What is an unconference?
An unconference is a lightly organized conference in which participants propose and facilitate sessions. No prepared formal presentations and no Power Points – this cannot be stressed enough! Unconference sessions are meant to be free-flowing discussions, not presentations of one person’s work or point of view. Each session should be like the best college or graduate school seminar: dynamic, collaborative, thought-provoking and fun.
This video, called “Unconference 101,” gives an overview of how it works.
What is “hacking” and why on earth would we want to hack heritage?
“Hacking” is associated with data breaches, yes, but it also more generally is associated with modifications or disruptions to existing objects, programs and ideas. We see “hacking” as an approach to cultural heritage that questions norms and attempts to formulate alternatives through collaborative discussion and debate.
Can I attend without proposing a session?
How do I propose a session?
There are two ways to propose a session: online or in person, the morning of the Unconference. Proposing online prior to March 11 is great for two reasons. It gives you more room to describe the questions, approaches or projects that you would like to facilitate and it gives other participants a sense of the different sessions that might take place on March 11.
To propose a session online, just go to our registration page and register to attend; when an email confirmation comes in confirming your registration, click on that and then go to our proposal page, where you can enter information about your proposed session. Click on “upload” and your proposal will be logged on this page for all participants to view, and it will be automatically included as a Session Proposal when all participants vote on sessions on the morning of March 11.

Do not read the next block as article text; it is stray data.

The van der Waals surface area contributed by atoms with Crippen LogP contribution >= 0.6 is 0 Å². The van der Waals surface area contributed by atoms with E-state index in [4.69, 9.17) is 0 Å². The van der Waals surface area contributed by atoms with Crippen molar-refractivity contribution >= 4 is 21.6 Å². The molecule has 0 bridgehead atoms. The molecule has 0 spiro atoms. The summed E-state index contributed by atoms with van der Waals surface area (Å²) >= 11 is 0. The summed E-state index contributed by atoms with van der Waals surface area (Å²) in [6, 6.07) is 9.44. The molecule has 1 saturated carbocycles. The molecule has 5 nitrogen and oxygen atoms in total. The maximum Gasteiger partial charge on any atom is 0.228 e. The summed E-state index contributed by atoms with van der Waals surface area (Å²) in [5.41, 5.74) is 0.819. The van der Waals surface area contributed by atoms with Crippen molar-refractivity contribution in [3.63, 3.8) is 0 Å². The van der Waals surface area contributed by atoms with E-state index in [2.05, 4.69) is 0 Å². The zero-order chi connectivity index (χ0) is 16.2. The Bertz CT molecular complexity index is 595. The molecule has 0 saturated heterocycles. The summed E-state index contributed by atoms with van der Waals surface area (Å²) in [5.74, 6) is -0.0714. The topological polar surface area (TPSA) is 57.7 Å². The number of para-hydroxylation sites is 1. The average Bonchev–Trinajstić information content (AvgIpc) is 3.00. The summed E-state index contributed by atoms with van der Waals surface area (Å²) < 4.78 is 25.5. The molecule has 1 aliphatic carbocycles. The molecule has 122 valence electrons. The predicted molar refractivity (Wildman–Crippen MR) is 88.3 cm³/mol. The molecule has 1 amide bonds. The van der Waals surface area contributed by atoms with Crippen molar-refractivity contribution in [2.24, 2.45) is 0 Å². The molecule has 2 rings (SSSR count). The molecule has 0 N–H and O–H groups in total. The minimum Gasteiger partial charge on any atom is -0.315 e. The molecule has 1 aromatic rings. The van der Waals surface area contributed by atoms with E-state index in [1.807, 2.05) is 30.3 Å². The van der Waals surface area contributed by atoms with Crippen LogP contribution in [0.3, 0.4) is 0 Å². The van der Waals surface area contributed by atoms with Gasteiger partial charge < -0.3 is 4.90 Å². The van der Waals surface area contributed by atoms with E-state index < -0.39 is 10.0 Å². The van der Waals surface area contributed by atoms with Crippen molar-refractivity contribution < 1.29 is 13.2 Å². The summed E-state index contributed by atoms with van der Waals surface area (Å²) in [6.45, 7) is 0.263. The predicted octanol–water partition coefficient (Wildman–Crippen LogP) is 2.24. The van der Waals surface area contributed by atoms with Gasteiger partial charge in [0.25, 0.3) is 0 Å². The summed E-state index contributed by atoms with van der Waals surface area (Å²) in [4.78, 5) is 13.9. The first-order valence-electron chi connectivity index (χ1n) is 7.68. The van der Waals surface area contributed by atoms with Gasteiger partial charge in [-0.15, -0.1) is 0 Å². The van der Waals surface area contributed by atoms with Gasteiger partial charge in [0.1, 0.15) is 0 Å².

How are sessions chosen?
All participants will vote on the morning of March 11 for the sessions they want to see. We will tape all of the session proposals in a grid on a wall and all participants will cast votes for their top 4 choices by marking each of their choices with a tally mark; votes will be quickly tabulated and an Unschedule put together and disseminated listing all sessions and their locations.
What kinds of sessions can be proposed?
All kinds, including general discussion sessions, project-based discussion/prototyping sessions, technology/skills workshop sessions or miscellaneous experimental sessions which may even take place outside of the building, such as walks and tours.
When should I propose a session?
You can propose a session as early as you’d like, but most people will propose sessions online in the few weeks leading up to the unconference. You can also propose sessions on March 11 – see below.
Can I register and propose a session on-site on March 11?